The First Scene of Terminator Salvation (2009)

Terminator Salvation is a sci-fi operatic war story that centers around a hero - John Connors - whose destiny is to save humanity from artificially intelligent machines. The story runs like an American militiaman's nightmare where personal freedom is lost at the behest of a terrible New World Order. Fighting Americans, scattered throughout, are glued to their transistor radio with the hopes that Connors will make Resistance dreams come true. Salvation views like a visually panoramic Mad Max film with cheesy Godzilla-like machine monsters that breath fire on its victims. So what's so horrible about the first scene? A plot device gone wrong.

Horrible would be an exaggeration. But anyone who loves stories and storytelling could see through screenwriters John Bracanto and Michael Ferris' plot device that's designed to give us information about Marcus Wright - cold, blooded murdered soon to be turned into fighting machine, introduced in the first scene. Obviously, Marcus is going to play a big role in the film. The first scene drops information - in such a contrived way, mind you - about how he's remorseful about what's he done and why he doesn't want to live anymore. That's all good and well, but here's how writers and fans can know this scene is really cheap in its own way.

The next sequence, right after the first one, takes place many years into the future. We never go back to Marcus' original time. As a writing team, Bracanto and Ferris really should have found a way to give Marcus' information throughout the story during Connor's time rather than insert it at the start of the film. It just isn't interesting or entertaining. What would have worked better is having Marcus appear with a mysterious past. Flashbacks could fill us in while adding mystery as to which side he's on. That's how we know this scene is a flimsy plot device. Bracanto and Ferris created it for a purpose, like a piece of a puzzle they had trouble fitting into the story.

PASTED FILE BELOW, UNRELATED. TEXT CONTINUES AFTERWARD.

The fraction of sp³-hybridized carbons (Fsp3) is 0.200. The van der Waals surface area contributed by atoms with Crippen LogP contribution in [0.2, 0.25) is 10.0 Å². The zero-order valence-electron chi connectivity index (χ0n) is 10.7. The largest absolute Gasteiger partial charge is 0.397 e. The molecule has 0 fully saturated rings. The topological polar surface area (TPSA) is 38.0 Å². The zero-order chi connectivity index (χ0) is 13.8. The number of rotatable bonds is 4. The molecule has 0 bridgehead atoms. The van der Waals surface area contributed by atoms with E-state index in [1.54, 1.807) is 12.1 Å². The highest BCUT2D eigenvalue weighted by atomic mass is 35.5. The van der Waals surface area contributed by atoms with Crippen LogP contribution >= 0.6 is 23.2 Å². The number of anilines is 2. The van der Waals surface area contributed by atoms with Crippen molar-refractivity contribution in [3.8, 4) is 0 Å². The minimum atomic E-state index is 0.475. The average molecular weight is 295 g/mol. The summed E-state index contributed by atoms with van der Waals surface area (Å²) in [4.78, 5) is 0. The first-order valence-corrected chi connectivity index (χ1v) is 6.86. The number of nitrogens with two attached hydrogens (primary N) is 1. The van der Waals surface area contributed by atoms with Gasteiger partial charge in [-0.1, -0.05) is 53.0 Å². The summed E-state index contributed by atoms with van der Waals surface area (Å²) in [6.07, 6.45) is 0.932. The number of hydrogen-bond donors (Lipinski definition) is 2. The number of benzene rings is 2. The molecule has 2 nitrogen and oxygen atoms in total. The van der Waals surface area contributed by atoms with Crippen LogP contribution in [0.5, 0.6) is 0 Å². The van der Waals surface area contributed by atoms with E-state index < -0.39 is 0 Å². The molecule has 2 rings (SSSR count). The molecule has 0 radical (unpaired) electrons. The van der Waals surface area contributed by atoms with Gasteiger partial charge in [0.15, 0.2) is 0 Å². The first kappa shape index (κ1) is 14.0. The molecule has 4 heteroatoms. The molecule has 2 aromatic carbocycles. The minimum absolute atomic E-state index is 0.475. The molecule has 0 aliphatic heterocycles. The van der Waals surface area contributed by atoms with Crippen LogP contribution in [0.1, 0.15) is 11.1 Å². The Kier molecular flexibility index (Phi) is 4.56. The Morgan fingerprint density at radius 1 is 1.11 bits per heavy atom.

They got away with it mostly because it appeared at the start of the film so it doesn't interfere with the rest of the story. Writers, on the other hand, might want to take note since it is a technical mistake in storytelling. A better way would be to bring Marcus into the future with flashbacks that left us questioning his true loyalties. These flashbacks could have been in the form of dreams or PTSD-like visions during battle. It would have worked better and even provide more entertainment value.

Terminator Salvation was a great film. The visuals were stunning. The action was superb. The American frontier battle was historic. But the first scene was weak in terms of storytelling. John Bracanto and Michael Ferris would probably say the same.

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